UGA President Mike Adams Promises Benefits For Domestic Partners Of University Employees

From Blake Aued/Flagpole

Gay and unmarried straight University of Georgia employees might be able to put their domestic partners on their insurance by next summer, UGA President Michael Adams said today.

Adams said he thinks he has the authority to extend soft benefits like dental and life insurance that are paid for entirely by employees to domestic partners and hopes to do so by July 1. Georgia Tech, Kennesaw State University, Georgia Perimeter College, Georgia State University and Georgia Health Sciences University already have similar policies.

Adams sent a letter Nov. 7 to his bosses, University System Chancellor Hank Huckaby and the Board of Regents, for permission to offer health insurance to domestic partners.

“We believe we have the flexibility to initiate the voluntary benefits,” Adams said at his monthly press conference. “I would like to have that initiated by the end of the fiscal year. I have asked about the health care portion of the benefits, and I expect to hear a response in the not-too-distant future.”

OK “Conservatives”, let’s hear your best argument against this one.  Let me first repeat the line above, “that are paid for entirely by employees to domestic partners“.

It’s not costing taxpayers a dime.  Reading through the rest of the article, it appears the University is looking at funding the potential extension of health care benefits to domestic partners through private, non-taxpayer funds as well.

So, let’s hear it.  What part of “limited government” does this violate?  Because despite the fact that it doesn’t, I’m sure some of you will be glad to tell me that I’m wrong, and why.


  1. Jackster says:

    So, at this point, if you are unmarried and have a shawty and want to show love (and not be a scrub), then how would kids work into this equation:

    1) You’re married (Let’s not bother with semantics – they’re together until they split assets) and gay. Would the kids already be on your insurance, but not your spouse? If that’s the case, then your +1 is moot – you’re already paying for the family plan.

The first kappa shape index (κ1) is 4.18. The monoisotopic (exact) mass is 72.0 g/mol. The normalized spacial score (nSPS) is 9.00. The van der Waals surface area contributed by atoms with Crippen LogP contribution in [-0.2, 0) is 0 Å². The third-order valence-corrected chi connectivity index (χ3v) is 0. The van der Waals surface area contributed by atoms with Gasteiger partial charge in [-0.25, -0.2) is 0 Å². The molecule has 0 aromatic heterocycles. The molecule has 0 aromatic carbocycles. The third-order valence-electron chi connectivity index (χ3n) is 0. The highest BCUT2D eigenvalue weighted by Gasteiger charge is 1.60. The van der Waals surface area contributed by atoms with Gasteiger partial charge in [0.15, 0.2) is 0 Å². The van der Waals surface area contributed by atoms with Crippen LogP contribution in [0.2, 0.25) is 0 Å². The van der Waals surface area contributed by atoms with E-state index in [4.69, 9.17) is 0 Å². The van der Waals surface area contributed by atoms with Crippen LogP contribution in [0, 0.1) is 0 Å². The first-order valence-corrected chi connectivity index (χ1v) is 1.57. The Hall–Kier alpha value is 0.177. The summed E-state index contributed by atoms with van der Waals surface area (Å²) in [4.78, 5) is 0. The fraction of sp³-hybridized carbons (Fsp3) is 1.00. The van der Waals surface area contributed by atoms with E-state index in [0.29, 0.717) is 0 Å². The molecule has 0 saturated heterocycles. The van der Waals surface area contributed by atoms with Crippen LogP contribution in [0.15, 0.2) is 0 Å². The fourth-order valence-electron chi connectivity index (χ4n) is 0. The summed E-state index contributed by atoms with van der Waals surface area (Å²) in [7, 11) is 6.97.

2) You’re married and gay and have no kids – Would you pay the premium difference out of pocket? If that’s the case, the only change would be the risk pool is increased, but so is the premium base.

    3) You’re not married, and you want to keep her around without putting “a ring on it”. You’ve given her a key to your place, you split the bills, but she wants more commitment. So you add her to your insurance. Not a big increase.

    The only expansion argument I can think of:
    You and your fam are on the spouse / DP’s insurance and now you’re eligible for UGA’s. you move over because it’s cheaper. That’s a net increase of at least 2 to the roles, but the over all program hasn’t expanded really.

    I would note that he’s doing this after the usual annual enrollment program, so it’s the next guy’s problem to implement and deal wiht the costs.

    However, this does indeed set a precedent for other gov’t entities, so the potential increase could be very large, assuming it expands to all other branches and entities.

  2. seenbetrdayz says:

    I think it’s more interesting that he has to ask the Board of Regents for permission to do so. If other institutions have already done it, then I see no reason why UGA couldn’t.

    But, I haven’t made a sacrifice to the super-gods who sit on the Board of Regents in a while, so I don’t want to anger them by asking questions on the topic their authority. You don’t want to anger those folks. The only thing worse is angering Georgia Power.